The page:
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Viscosity Modifying Admixture for Enhancing the Concrete Property

Chemical admixtures have made a significant contribution to the development of modem concrete technology. Today's construction practices need concrete of such high consistencies to enable it to be placed by tremie, conveyed through pipeline by pumping, self- leveling and compacting, all at a very low w/c ratio to achieve high strength and durability. This has become possible only by the use of chemical admixtures. There are hardly any important concrete in the world without the use of admixtures. They have become an integral part of modem concrete, a back bone material of modem construction.
One of the innovations in chemical admixture is the development of improved Viscosity Modifying Admixtures (VMAs). VMAs are essential to control the stability and cohesion of concrete with very specific rheological requirements, such as self-compacting concrete, underwater concrete, or shotcrete.

Viscosity Modifying Admixture and its Functions:

Viscosity Modifying Admixtures (VMA) also known as Viscosity Enhancing Admixtures, are water-soluble polymers that increases the viscosity and cohesion of cement-based materials. Such enhancement of the liquid-phase viscosity is essential in flowable systems in order to reduce the rate of separation of material constituents and improve the homogeneity and performance of the hardened product. The key function of a VMA is to modify the rheological properties of the cement paste.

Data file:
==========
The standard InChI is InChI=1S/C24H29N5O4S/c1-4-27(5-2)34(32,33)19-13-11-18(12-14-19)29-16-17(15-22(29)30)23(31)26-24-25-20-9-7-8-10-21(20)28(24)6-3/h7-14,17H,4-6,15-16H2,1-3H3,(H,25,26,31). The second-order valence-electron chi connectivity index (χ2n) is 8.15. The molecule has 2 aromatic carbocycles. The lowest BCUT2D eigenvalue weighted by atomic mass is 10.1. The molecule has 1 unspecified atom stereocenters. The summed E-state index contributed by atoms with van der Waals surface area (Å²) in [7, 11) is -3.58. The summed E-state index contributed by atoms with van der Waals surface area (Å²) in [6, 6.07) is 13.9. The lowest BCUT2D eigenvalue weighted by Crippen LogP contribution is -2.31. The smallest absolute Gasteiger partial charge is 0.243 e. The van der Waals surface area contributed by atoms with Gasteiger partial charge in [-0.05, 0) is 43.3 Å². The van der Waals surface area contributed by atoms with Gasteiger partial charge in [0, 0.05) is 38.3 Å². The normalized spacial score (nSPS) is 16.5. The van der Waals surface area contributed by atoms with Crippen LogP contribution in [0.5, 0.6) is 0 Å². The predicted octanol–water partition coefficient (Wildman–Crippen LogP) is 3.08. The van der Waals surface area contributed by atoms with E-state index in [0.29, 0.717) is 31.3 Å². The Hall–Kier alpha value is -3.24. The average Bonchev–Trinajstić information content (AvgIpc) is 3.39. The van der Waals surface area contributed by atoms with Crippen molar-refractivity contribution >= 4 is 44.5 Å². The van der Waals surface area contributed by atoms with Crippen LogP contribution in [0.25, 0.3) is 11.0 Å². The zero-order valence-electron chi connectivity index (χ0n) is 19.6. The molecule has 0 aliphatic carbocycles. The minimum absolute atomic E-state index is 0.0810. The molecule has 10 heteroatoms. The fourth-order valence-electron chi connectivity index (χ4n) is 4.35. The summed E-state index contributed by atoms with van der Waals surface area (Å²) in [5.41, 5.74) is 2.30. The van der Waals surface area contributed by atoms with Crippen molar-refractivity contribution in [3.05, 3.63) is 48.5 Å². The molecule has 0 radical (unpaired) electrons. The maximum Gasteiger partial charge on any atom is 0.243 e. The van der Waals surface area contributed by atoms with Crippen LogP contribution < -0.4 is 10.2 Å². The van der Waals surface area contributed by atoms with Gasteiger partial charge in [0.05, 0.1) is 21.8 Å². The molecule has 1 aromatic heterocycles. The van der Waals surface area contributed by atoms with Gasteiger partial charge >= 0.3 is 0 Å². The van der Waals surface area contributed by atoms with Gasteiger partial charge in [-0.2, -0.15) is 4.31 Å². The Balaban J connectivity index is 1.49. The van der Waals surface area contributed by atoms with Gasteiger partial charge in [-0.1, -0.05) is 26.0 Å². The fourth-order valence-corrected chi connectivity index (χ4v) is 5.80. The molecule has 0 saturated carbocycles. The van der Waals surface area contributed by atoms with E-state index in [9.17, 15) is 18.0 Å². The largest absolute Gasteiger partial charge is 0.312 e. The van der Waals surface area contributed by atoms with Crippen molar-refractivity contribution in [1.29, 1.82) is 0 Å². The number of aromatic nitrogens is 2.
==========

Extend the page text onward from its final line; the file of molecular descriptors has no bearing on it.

VMA's are a family of admixtures designed for specific applications. They are used to: 

reduce segregation in highly flowable/self-compacting concrete 
reduce washout in underwater concrete 
reduce friction and pressure in pumped concrete 
compensating for poor aggregate grading, especially a lack of fines in the sand 
reducing powder content in self-compacting concrete 
reduce bleeding in concrete 
improve green strength in semi-dry concrete 

Most VMA's are based on high molecular weight polymers with a high affinity to water. By interaction of the functional groups of the molecules with the water and the surfaces of the fines, VMA's build up a three dimensional structure in the liquid phase of the mix to increase the viscosity and/or yield point of the paste. The strength of the three dimensional structure affects the extent to which the yield point is increased. 

Some VMA's are based on inorganic materials such as colloidal silica which is amorphous with small insoluble, non-diffusible particles, larger than molecules but small enough to remain suspended in water without settling. By ionic interaction of the silica and calcium from the cement a three dimensional gel is formed which increases the viscosity and/or yield point of the paste. 

This three dimensional structure/gel contributes to the control of the rheology of the mix, improving the uniform distribution and suspension of the aggregate particles and so reducing any tendency to bleeding, segregation and settlement. 

Most VMA's are supplied as a powder blend or are dispersed in a liquid to make dosing easier and improve dosing accuracy. The dosage depends on the application but typically ranges from 0.1 to 1.5% by weight of cement but can be varied for specific applications.

Viscosity Modifying Admixtures for Self-Compacting Concrete 

Self-consolidating concrete (SCC) describes a specialized, high-slump concrete mixture able to flow and consolidate under its own weight with little or no vibration and without segregation or excessive bleeding. Its resistance to segregation can be enhanced by reducing the water-to-cementations materials ratio (W/C) or by incorporating a Viscosity Modifying Admixture.